6. Xitomate = jitomate = red tomato
  7. quelite blanco – see references to amaranth under point 1 “quilhuaqui”. Synonyms : Bledo, quelite blanco, quelite bueno, quintonil, quintonil blanco, quintonil grande, quintonile; Distrito Federal: quilitl (náhuatl); Puebla: cal´ unit, ka (totonaco), huauquilitl (nahua), xidha (otomí); San Luis Potosí: kithal toro, je´ pal (tenek).

Papalo delgado (thin papalo) Porophyllum tagetoides

As translated by Google Translate (my additions in BOLD)

Quelite. This voice (word) comes from the Mexican quilitl, which means edible herb in general; but it is already common to designate with it the yerba (herb) that the Mexicans call quilhuaqui or yerba enjuta or seca, because of a dry powder that it has in “the birth of the leaves”(en la nacimiento de las hojas), which is red, and we know it by the name of quelite.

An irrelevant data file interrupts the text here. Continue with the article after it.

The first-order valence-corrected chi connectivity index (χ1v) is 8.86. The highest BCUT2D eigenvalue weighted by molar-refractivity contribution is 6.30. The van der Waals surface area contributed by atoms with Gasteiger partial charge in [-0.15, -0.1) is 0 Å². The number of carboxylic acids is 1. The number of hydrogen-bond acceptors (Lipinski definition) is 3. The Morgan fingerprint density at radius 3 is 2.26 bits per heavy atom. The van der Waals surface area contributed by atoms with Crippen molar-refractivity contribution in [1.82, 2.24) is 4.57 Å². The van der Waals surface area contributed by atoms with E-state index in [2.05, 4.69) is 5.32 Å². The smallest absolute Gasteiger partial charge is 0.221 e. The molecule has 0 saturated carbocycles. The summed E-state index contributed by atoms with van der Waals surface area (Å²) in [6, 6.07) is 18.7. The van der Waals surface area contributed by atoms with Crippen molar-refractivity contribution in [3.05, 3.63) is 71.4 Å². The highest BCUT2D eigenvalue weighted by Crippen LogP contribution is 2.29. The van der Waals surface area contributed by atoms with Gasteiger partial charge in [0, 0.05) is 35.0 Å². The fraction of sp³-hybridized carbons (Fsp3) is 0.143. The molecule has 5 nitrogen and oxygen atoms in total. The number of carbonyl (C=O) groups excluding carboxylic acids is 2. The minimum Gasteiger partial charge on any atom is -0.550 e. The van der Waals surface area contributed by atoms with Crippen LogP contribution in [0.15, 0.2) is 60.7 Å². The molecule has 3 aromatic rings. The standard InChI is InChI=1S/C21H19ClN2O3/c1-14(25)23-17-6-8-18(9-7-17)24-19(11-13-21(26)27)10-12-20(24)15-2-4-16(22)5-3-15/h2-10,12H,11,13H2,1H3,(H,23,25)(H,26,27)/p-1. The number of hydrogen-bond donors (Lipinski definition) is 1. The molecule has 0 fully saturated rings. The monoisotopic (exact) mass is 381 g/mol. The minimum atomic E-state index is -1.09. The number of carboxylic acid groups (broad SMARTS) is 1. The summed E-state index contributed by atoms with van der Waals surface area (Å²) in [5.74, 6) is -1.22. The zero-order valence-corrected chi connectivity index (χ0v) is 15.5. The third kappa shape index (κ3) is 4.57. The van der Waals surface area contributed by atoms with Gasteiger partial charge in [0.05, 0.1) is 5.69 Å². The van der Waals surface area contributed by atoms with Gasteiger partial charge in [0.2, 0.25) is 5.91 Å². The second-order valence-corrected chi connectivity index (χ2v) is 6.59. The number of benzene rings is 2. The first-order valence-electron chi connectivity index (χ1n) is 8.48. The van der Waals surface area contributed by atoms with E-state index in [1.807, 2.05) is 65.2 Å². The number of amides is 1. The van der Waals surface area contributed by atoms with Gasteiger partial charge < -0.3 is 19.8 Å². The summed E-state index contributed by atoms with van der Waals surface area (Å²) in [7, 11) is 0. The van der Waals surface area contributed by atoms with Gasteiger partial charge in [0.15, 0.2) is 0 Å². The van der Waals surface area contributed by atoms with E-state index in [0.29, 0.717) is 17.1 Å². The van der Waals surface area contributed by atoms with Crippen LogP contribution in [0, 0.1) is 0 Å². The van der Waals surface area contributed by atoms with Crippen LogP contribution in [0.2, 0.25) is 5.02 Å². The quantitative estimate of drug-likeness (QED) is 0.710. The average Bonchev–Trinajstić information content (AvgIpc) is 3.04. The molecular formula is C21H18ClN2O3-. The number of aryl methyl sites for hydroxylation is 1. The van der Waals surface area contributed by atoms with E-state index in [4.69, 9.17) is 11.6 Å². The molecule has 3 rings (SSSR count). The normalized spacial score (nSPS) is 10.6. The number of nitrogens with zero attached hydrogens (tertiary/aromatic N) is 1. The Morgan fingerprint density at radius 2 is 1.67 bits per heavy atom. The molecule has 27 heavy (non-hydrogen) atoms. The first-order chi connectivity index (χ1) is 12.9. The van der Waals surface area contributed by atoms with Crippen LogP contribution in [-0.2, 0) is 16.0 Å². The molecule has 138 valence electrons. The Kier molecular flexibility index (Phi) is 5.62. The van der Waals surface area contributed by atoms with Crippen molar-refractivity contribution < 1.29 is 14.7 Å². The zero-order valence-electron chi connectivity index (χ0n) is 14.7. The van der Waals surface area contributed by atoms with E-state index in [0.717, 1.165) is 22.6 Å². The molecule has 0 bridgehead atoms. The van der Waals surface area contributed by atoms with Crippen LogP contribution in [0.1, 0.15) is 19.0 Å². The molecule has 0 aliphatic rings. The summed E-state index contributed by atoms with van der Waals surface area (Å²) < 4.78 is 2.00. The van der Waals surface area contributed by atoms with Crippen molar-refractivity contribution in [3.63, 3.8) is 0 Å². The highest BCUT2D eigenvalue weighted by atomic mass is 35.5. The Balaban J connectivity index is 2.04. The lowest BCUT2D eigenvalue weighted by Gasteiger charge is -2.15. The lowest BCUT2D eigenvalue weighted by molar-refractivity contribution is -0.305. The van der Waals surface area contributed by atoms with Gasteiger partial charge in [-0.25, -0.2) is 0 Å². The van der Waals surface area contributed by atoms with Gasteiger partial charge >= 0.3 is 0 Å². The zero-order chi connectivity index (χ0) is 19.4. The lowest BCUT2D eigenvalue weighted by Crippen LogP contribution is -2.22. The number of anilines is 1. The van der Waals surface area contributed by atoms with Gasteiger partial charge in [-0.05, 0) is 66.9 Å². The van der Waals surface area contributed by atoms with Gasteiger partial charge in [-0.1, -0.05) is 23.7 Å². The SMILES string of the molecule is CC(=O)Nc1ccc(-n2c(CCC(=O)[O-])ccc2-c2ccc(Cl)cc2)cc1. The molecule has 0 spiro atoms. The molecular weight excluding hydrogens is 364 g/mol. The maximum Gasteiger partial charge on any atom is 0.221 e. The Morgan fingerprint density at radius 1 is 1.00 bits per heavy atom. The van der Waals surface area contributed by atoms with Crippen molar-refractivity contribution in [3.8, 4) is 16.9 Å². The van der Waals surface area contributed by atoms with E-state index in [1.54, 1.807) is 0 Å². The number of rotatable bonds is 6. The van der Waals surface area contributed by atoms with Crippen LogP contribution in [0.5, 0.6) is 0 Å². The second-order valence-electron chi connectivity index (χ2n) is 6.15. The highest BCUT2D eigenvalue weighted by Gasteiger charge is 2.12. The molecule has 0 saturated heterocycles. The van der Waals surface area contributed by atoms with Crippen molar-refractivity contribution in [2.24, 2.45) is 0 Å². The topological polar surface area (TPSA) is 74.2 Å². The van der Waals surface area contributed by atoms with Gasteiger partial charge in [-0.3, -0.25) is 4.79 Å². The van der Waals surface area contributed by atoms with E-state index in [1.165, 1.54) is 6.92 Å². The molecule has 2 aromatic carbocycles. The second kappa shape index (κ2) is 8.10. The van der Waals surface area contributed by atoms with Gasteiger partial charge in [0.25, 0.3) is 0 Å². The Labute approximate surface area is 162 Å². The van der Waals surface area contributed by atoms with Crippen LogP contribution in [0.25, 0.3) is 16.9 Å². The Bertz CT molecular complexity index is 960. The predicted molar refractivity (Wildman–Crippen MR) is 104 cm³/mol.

The birth of the leaves
(amaranth sprouts)

From the same word derives the other compound quilmulli, which means squashed herbs (ground herbs – you know – like in a molcajete), and comes the other clemole that we misuse to designate stews with red chili.

Various dishes labelled as clemole

The quelites admit (include) all the spinach or chard stews, and they come out tastier if after the quelites are cooked and fried, pieces of ancho chili are added.
Quelites are also used to fill fish, poultry, quesadillas, peneques, wraps, etc.

Peneques (from rojo to verde)

Peneques rellenos de requesón, pipián de poblano y queso Oaxaca from Mal del Puerco in the CDMX